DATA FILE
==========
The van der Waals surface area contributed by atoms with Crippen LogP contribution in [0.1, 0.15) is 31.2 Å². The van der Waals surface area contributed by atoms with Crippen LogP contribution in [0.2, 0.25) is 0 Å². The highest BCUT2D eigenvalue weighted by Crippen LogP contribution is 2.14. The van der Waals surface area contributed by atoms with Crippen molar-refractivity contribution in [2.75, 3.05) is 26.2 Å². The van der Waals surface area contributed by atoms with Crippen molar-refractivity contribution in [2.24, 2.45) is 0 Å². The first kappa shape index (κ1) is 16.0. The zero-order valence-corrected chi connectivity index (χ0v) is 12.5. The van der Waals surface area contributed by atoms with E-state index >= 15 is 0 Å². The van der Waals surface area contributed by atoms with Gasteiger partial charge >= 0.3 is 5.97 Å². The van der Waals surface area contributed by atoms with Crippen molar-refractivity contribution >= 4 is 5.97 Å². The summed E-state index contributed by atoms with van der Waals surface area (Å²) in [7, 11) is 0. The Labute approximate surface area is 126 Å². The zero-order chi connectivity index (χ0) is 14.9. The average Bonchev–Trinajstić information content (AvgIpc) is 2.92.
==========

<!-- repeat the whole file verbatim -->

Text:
The van der Waals surface area contributed by atoms with Crippen LogP contribution in [0.1, 0.15) is 31.2 Å². The van der Waals surface area contributed by atoms with Crippen LogP contribution in [0.2, 0.25) is 0 Å². The highest BCUT2D eigenvalue weighted by Crippen LogP contribution is 2.14. The van der Waals surface area contributed by atoms with Crippen molar-refractivity contribution in [2.75, 3.05) is 26.2 Å². The van der Waals surface area contributed by atoms with Crippen molar-refractivity contribution in [2.24, 2.45) is 0 Å². The first kappa shape index (κ1) is 16.0. The zero-order valence-corrected chi connectivity index (χ0v) is 12.5. The van der Waals surface area contributed by atoms with E-state index >= 15 is 0 Å². The van der Waals surface area contributed by atoms with Gasteiger partial charge >= 0.3 is 5.97 Å². The van der Waals surface area contributed by atoms with Crippen molar-refractivity contribution >= 4 is 5.97 Å². The summed E-state index contributed by atoms with van der Waals surface area (Å²) in [7, 11) is 0. The Labute approximate surface area is 126 Å². The zero-order chi connectivity index (χ0) is 14.9. The average Bonchev–Trinajstić information content (AvgIpc) is 2.92.